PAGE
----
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Creating Successful Leaders

Decisions bombard us every minute of every hour of our day. They come in all types: some are so trivial and daily–like choosing what to wear or eat–that we hardly notice them, while other types of decisions can make life pretty stressful. Still others appear trivial at first, but turn out to be deceivingly tricky. How to word an email, for instance, seems small but can be extremely difficult.

So the question inevitably comes along: How do we make decisions, and how do we know that our decisions are good at the time that we make them?

Understanding a bit of psychology helps us answer these questions. We know, for example, that gut decisions are generally not good decisions, because they are fueled by our emotions, which as we know, can shift in a heartbeat. Tony Swartz, CEO of The Energy Project, writes that “Our first challenge is resist being reactive. Many of our worst decisions occur after we’ve been triggered–meaning that something or someone pushes us into negative emotion and we react instinctively, fueled by our stress hormones, in a state of fight or flight.”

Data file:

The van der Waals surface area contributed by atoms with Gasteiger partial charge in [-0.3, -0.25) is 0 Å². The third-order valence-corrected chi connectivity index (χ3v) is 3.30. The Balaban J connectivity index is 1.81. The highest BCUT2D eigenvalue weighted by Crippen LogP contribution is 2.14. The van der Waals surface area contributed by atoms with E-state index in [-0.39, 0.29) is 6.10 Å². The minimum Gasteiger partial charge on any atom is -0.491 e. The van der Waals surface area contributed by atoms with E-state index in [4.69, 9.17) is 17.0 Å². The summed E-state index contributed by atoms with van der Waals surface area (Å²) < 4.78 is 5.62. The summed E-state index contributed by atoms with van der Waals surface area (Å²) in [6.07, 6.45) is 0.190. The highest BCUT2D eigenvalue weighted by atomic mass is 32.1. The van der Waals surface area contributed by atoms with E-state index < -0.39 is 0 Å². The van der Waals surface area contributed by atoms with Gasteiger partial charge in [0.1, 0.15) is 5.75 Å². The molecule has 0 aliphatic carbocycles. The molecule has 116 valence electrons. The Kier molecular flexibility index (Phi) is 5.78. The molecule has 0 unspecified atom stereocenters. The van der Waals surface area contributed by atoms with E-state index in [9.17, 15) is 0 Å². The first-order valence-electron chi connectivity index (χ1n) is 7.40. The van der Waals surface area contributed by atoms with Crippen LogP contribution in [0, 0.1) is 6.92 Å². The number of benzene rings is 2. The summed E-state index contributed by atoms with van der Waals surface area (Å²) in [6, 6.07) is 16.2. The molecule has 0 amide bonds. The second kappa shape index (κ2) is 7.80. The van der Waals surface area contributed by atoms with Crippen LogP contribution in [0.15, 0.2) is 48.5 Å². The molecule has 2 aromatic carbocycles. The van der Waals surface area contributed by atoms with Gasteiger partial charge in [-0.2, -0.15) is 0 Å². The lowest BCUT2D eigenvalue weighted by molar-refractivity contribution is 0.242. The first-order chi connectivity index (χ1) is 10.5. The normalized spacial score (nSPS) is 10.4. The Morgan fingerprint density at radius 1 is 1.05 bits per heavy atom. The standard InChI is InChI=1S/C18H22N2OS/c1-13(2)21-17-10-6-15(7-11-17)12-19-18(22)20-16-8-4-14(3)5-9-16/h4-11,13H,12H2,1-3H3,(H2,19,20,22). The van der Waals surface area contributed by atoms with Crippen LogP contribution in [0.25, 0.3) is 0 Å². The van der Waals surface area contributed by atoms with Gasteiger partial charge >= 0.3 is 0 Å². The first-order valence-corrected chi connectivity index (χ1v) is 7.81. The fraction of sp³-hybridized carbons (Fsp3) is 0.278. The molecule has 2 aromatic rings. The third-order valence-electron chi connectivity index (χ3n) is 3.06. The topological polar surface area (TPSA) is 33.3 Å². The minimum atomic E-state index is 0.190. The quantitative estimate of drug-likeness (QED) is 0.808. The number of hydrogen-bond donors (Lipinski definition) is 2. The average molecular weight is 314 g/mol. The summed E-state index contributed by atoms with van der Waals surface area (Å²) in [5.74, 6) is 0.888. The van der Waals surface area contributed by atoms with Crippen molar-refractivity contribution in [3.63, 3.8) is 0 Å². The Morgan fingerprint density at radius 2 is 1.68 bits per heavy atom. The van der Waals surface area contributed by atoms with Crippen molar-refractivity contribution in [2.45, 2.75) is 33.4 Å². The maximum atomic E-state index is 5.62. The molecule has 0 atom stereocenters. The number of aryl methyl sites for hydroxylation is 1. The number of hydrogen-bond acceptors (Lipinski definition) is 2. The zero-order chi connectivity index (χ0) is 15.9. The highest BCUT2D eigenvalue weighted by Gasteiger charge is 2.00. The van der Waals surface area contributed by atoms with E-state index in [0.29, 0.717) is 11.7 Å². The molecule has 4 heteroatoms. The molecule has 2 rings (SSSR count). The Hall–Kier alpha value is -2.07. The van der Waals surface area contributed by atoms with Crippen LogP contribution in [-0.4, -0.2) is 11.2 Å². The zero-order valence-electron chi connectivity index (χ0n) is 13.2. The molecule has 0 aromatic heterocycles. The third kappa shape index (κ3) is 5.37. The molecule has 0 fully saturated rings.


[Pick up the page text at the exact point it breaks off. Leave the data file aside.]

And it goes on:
Any decision we make under this kind of fight or flight stress is only concerned with resolving the present issue and disregards future consequences. You can see why this usually doesn’t work out. A shortsighted perspective yields rash decisions that cause more stress in the long run.

This isn’t to say that decisions should be completely divorced from your feelings. Some decisions that make the most logical sense aren’t always the best decisions to make. Sometimes irrational decisions yield the greatest benefits (see my post on taking risks). So I know that our feelings are deeply tied to how we choose, as they should be. However, I do want to caution you to take a step back when you have the urge to make an impulsive decision. If it’s a decision you should make, that feeling will stay with you, and therefore you can sit on it for a day.

This is because good decisions are based on how you’ll benefit from them in the long run . Of course, what you wear today is not a very world-shattering decision, but you can view your little decisions as components of larger patterns. What you tend to wear, or how you tend to eat, compose a larger lifestyle you create for yourself. And because all the aspects of your lifestyle are connected, you can always trace your larger decisions back to the small ones.

In summary:

1. Good Decisions aren’t based on reactions. Decisions should be thorough, and to be thorough you need perspective, which leads to point 2…

2. Good Decisions are made when you have a healthy view of yourself and your surroundings.

3. Good Decisions follow your deepest convictions. What values do you hold to? Where do you see yourself a few years down the line? What are your dreams? These questions help guide you to making the decisions that give you the life you want to have.


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